Specific Legal Issues
CAT Case: Emotional Support Dog in Condo with Pet Prohibitions
From the CCI Review 2021/2022-4 June 2022 issue of the CCI London Chapter
CAT addresses emotional support dog in Condo with pet prohibition - Tamo v. Metropolitan Toronto Condominium Corporation No. 844 et al., 2022 ONCAT 40
Recently, the Condominium Authority Tribunal (“CAT”) addressed circumstances where an Applicant unit owner claimed that the Condo failed to enforce the pet prohibition in its Declaration and breached her right to occupancy free of discrimination by permitting another unit owner to have an emotional support dog reside at the complex. The Applicant alleged that the Condo failed to accommodate her disability of severe allergies and mental distress related to the presence of the emotional support dog. The Applicant requested that the CAT order the permanent removal of the dog from the complex.
The CAT dismissed the application and made no order with respect to costs for any party. Some key takeaways from this case include:
1. The Tribunal has accepted that the business judgment rule applies such that deference should be given to the decisions of a condo’s board of directors, provided the decision is neither unfair or unreasonable and the directors have met the standards set out in section 37 of the Act. In applying the business judgement rule, the question will be whether the Condo acted in good faith, followed a reasonable decision-making process, and made a decision that was within a range of reasonable outcomes.
2. In the search for reasonable accommodation, all parties have an obligation to engage and cooperate in the process.
3. The onus to prove undue hardship is on the party that claims undue hardship, and this must be proven with concrete evidence and not simply through general assertions. A party does not strengthen their case when they make overstatements; rather, they tend to undermine their credibility.
The CAT found that the Condo had not breached its governing documents by approving the other unit owner’s request to have an emotional support animal. While Condos are required to comply with and enforce the Condominium Act, 1998 (the “Act”), their declaration, by-laws and rules, Condos are also required to comply with the Ontario Human Rights Code, 1990 (the “Code”). Section 47 (2) of the Code states that the Code has primacy over other legislation; this includes the Act and the governing documents of the condo.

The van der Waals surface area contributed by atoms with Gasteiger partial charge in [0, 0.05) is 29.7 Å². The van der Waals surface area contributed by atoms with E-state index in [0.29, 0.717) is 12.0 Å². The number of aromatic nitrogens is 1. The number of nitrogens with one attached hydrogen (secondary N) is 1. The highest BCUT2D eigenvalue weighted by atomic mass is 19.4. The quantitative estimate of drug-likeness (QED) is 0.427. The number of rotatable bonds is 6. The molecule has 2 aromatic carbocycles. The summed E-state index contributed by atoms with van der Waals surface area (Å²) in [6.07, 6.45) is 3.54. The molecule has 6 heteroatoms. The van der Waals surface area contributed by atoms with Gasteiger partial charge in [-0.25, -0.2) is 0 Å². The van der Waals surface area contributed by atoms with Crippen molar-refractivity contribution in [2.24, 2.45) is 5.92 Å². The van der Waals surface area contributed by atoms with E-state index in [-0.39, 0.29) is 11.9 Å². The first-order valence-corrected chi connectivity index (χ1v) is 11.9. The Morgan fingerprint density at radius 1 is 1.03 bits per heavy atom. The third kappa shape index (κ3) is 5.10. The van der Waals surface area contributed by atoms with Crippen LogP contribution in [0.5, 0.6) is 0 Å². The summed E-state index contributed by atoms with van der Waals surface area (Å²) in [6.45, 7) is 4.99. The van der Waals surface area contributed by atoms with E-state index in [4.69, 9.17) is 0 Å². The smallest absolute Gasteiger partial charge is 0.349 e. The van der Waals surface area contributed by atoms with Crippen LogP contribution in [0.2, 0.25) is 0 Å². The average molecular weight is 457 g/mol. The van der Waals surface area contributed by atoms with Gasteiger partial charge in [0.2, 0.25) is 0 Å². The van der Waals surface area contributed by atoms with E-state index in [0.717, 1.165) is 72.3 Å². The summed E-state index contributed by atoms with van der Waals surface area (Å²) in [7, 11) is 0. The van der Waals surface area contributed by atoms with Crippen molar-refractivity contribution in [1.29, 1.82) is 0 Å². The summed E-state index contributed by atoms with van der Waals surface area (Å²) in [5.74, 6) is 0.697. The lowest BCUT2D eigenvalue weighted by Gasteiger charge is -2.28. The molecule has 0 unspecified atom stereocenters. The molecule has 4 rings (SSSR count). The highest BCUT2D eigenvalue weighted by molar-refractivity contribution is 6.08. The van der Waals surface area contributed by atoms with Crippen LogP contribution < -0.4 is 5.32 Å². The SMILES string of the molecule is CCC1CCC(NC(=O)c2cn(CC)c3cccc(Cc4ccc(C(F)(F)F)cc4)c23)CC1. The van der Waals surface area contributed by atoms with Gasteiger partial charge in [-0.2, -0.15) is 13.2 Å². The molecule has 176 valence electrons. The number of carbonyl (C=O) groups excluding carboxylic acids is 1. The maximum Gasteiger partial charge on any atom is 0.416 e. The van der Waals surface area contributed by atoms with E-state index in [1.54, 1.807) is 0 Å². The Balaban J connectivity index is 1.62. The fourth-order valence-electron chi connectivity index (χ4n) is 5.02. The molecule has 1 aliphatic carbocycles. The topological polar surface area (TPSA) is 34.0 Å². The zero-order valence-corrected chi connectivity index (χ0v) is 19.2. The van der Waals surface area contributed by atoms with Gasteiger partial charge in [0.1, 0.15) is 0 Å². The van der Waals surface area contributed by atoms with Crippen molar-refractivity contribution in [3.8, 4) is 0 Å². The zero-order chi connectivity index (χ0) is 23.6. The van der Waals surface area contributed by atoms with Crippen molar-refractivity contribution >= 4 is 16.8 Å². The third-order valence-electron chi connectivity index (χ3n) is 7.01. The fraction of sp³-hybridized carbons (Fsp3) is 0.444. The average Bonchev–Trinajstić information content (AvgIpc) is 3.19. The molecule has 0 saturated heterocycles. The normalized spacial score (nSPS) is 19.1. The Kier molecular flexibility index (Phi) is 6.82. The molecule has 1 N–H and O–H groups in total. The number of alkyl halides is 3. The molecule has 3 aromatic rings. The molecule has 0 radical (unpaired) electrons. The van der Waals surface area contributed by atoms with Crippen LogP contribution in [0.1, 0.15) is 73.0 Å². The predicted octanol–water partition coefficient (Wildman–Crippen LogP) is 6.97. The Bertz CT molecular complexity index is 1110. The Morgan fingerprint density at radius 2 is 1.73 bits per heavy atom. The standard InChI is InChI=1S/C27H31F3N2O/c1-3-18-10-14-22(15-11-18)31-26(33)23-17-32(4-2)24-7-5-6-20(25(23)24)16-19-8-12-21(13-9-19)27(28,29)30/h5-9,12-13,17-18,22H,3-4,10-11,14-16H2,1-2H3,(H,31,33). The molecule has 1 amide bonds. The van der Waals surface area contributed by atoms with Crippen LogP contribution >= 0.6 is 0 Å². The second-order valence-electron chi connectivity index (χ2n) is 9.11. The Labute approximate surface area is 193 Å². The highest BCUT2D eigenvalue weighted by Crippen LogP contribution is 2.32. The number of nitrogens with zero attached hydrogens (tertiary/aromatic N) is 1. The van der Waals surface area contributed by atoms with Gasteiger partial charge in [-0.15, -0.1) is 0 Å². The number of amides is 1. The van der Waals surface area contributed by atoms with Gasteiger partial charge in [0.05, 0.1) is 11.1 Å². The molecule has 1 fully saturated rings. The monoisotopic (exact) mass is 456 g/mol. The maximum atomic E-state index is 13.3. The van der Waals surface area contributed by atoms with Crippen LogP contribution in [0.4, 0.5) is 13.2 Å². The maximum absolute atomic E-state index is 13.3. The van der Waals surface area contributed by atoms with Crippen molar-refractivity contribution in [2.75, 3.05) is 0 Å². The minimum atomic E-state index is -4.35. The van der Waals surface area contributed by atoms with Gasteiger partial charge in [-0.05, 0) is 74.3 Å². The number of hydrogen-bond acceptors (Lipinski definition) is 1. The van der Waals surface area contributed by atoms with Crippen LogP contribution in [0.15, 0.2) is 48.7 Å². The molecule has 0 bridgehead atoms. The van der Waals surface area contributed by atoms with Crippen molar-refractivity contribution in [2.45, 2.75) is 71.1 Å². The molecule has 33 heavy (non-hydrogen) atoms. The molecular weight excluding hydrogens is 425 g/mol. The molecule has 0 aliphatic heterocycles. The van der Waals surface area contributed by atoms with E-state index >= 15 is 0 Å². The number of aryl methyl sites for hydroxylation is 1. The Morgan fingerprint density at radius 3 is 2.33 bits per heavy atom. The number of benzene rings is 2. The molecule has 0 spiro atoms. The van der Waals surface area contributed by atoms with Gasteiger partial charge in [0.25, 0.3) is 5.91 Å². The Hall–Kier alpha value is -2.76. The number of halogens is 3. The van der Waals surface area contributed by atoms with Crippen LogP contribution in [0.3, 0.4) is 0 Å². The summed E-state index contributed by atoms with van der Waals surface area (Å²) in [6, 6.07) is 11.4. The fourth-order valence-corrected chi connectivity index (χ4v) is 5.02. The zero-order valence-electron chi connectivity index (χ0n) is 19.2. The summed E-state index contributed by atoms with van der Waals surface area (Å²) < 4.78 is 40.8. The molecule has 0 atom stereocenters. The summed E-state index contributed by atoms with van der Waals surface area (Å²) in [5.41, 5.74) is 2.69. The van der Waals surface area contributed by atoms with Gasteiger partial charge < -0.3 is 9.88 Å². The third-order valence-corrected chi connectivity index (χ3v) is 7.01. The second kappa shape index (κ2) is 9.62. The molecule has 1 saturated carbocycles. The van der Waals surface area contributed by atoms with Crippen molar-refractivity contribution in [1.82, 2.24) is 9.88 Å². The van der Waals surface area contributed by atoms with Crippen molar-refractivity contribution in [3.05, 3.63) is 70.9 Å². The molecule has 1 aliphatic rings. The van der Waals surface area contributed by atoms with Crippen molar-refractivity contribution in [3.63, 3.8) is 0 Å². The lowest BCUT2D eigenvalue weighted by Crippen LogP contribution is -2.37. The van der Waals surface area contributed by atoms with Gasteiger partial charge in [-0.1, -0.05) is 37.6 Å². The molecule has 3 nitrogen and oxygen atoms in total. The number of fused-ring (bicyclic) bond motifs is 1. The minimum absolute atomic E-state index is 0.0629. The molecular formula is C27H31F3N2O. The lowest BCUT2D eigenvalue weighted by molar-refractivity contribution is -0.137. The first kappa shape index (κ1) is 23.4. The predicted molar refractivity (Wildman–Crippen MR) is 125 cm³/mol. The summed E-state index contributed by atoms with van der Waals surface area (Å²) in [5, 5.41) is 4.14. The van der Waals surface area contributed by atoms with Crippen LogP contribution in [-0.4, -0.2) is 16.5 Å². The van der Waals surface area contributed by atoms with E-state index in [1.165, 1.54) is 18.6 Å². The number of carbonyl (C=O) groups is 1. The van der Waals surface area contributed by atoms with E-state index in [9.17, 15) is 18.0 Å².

The CAT determined that in providing the exemption to the pet prohibition for the emotional support dog, the Condo acted in good faith, followed a reasonable decision-making process, and made a decision that was within a range of reasonable outcomes. The other unit owner provided sufficient medical information to the Condo to establish that she had a disability and that an emotional support animal was a required accommodation. The Condo did not automatically approve the request. It required a formal request and a doctor’s letter, and then requested clarifying information from the doctor. The Condo then reviewed the request and supporting documents before granting approval for the emotional support dog.
The CAT further concluded that the Applicant had not established that the Condo failed to accommodate her disability or that she has suffered undue hardship as a result of granting the accommodation of an emotional support dog to the other unit owner. The CAT was satisfied that the Applicant had a disability within the meaning of the Code, based on her testimony and the supporting reports from her doctors of allergies to a range of substances, including dogs. However, the CAT was satisfied that the Condo met its duty to accommodate by repeatedly requesting information from the Applicant about her needs. The Applicant did not respond to these requests and her failure to participate in the process effectively prevented the Condo from considering and meeting her accommodation needs.
The Applicant argued that the Condo’s accommodation of allowing the emotional support dog imposed undue hardship on her and that therefore, the Tribunal should conclude that the Condo’s decision was unreasonable. The CAT found that the Applicant’s statements that she had severe and life-threatening allergies to dogs was not consistent with her doctors’ reports, the doctor’s report submitted by the Condo, and other statements in the Applicant’s testimony and her correspondence with the Condo. The CAT concluded the Applicant had exaggerated her case. The onus to prove undue hardship is on the party that claims undue hardship, and this must be proven with concrete evidence and not simply through general assertions. The evidence did not establish that the Applicant experienced allergy symptoms related to the presence of the emotional support dog or that she experienced severe and life-threatening symptoms related to the dog’s presence. As a result, the CAT found that the Applicant had not proved that the dog caused undue hardship to the Applicant.
Balancing opposing accommodation requests of condo residents can be a challenging and nuanced task. If your condo is dealing with competing accommodation claims, a lawyer can assist with ensuring that the board of directors follows a fair process and considers all of the relevant principles, factors and evidence in assessing competing claims.
Kate Schoffer is an associate lawyer with Cohen Highley LLP. She who practices in their administrative law group, focusing on condominiums, human rights, residential tenancies, property tax exemptions and regulatory compliance issues. Kate provides risk management and compliance advice to landlords, condominium corporations, property managers and unit owners. She works exclusively with housing providers and landlords with respect to all lease issues.
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